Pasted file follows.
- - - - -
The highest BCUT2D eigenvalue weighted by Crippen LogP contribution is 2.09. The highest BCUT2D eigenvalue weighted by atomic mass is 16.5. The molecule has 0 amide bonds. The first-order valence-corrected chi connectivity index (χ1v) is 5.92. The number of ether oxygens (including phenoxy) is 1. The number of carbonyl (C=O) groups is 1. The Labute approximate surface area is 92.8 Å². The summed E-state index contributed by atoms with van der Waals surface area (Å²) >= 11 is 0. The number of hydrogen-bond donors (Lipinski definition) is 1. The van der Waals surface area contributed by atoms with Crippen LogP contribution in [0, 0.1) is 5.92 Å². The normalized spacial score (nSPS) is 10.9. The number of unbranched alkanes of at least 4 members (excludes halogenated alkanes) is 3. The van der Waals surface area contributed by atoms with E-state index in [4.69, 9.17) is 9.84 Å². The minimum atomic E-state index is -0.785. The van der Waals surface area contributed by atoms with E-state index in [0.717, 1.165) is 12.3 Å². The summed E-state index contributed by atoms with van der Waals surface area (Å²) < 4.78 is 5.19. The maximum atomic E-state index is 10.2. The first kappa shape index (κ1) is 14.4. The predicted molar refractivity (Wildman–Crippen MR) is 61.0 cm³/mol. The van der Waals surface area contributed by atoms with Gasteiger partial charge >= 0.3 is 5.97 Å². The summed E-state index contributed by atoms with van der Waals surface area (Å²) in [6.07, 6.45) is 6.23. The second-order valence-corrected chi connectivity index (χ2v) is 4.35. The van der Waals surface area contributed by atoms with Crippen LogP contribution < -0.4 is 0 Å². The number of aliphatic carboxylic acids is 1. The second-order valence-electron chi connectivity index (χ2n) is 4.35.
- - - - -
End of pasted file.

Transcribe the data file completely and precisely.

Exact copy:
The highest BCUT2D eigenvalue weighted by Crippen LogP contribution is 2.09. The highest BCUT2D eigenvalue weighted by atomic mass is 16.5. The molecule has 0 amide bonds. The first-order valence-corrected chi connectivity index (χ1v) is 5.92. The number of ether oxygens (including phenoxy) is 1. The number of carbonyl (C=O) groups is 1. The Labute approximate surface area is 92.8 Å². The summed E-state index contributed by atoms with van der Waals surface area (Å²) >= 11 is 0. The number of hydrogen-bond donors (Lipinski definition) is 1. The van der Waals surface area contributed by atoms with Crippen LogP contribution in [0, 0.1) is 5.92 Å². The normalized spacial score (nSPS) is 10.9. The number of unbranched alkanes of at least 4 members (excludes halogenated alkanes) is 3. The van der Waals surface area contributed by atoms with E-state index in [4.69, 9.17) is 9.84 Å². The minimum atomic E-state index is -0.785. The van der Waals surface area contributed by atoms with E-state index in [0.717, 1.165) is 12.3 Å². The summed E-state index contributed by atoms with van der Waals surface area (Å²) < 4.78 is 5.19. The maximum atomic E-state index is 10.2. The first kappa shape index (κ1) is 14.4. The predicted molar refractivity (Wildman–Crippen MR) is 61.0 cm³/mol. The van der Waals surface area contributed by atoms with Gasteiger partial charge >= 0.3 is 5.97 Å². The summed E-state index contributed by atoms with van der Waals surface area (Å²) in [6.07, 6.45) is 6.23. The second-order valence-corrected chi connectivity index (χ2v) is 4.35. The van der Waals surface area contributed by atoms with Crippen LogP contribution < -0.4 is 0 Å². The number of aliphatic carboxylic acids is 1. The second-order valence-electron chi connectivity index (χ2n) is 4.35.